Garages are usually dark, which makes setting up task lighting a priority for a productive workspace. Track lighting is an easy option to install and gives your some directional overhead lighting, but it can cast shadows (especially if the light source is behind you while you work) and you’ll need another lighting source for task and overall room illumination. A simple, adjustable work lamp is helpful for soldering or when you need bright focused lighting.
For overall room light, overhead fluorescent lights are tough to beat. They’re economical and bright.
Don’t Forget Heating and Cooling in Your Garage
Garage spaces are usually not insulated, and garage doors on most homes have very poor insulation. That means it will inevitably be super hot and stuffy in the summer, and freezing cold in the winter. To be comfortable in your workshop you’ll need to take the extra step to insulate your garage and set up some space heaters, and some portable floor or window AC units. Having to wear a heavy coat while you work will impede your DIY efforts and nobody likes working in a sauna.
A natural gas heater (shown above) is a good heat solution for areas that don’t have ductwork, and propane heaters are a viable option but be careful when using them in semi-enclosed spaces.
Choose Durable, Easy-Clean Flooring
Concrete garage floors can work as a workshop surface, but over time they stain and you’ll end up tracking a lot of dust and dirt into your home. An epoxy floor finish is easier to clean and can also provide extra grip. For a softer surface that will help your joints when standing a long time, check out those restaurant grade rubber floor mats or some durable options that include garage floor tile.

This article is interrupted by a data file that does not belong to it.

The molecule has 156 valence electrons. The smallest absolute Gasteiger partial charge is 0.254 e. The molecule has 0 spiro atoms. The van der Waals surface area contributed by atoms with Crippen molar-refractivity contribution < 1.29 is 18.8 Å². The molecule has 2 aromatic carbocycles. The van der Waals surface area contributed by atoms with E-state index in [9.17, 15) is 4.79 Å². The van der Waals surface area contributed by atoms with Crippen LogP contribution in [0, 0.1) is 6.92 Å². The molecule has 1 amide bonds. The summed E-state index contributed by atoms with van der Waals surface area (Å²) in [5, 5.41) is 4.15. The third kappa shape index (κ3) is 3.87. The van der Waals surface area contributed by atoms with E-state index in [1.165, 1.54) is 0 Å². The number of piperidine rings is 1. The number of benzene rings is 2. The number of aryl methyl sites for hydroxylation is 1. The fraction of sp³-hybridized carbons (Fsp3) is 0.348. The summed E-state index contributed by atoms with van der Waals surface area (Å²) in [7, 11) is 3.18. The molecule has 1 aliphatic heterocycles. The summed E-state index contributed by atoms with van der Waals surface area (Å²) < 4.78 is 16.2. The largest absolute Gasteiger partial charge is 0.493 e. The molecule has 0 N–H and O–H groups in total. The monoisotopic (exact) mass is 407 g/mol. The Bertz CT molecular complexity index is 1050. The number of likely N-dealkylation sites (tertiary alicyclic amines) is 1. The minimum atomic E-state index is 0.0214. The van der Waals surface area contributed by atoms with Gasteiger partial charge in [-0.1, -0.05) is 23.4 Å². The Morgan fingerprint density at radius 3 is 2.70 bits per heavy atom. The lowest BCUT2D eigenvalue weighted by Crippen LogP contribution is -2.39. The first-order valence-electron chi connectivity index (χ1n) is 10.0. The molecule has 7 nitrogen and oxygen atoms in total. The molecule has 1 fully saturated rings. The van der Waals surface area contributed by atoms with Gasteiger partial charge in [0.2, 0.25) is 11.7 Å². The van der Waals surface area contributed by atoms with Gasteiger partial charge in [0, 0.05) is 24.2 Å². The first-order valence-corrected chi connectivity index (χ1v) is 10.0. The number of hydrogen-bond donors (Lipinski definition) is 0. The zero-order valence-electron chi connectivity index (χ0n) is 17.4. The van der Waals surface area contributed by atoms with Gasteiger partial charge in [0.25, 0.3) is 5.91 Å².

Don’t Forget Your Tools
Beyond your standard set of hand tools and power tools, the ultimate DIY workshop wouldn’t be “ultimate” without the right tools. Start building up your stand alone shop tool collection starting with these:
- Drill Press
- Table Saw
- Band Saw
- Compound Miter Saw
- Belt Sander
Opinions and needs vary but these tools will get you far in just about every project. Remember, if you run into a need you can’t fill, you can also rent tools from your local hardware store, or find a local hackerspace or maker community that has the tools on-hand you can use for your project.
Entertainment Is Important, Too
Portable Bluetooth speakers will provide enough sound in your garage, but they can be fragile and sensitive to dust. Jobsite radios from Milwaukee and DeWALT provide great sound, are durable, and can even charge cordless batteries. Plus, they are also bluetooth compatible, so you can connect them to your phone for streaming music.
Mount a flat panel TV or computer monitor to any wall to watch sports or stream movies and music through a digital device such as Apple TV or Roku.
Pay Special Attention to Ventilation & Monitor Your Air Quality
Most workshop tasks require good ventilation, and that’s something garages are generally poor at. Plus, passive ventilation (like opening a window) usually isn’t enough. A ceiling exhaust fan is a good start but if you are serious about keeping things clean then your ultimate workshop should also include a dust collection system, central vacuum and air ventilation system. All three of these systems will keep the dust, dirt, and other heavy particles off your clothes and out of your lungs which makes for a safer work environment.
Did we leave out any must-haves for your ultimate garage workshop? Let us know in the comments.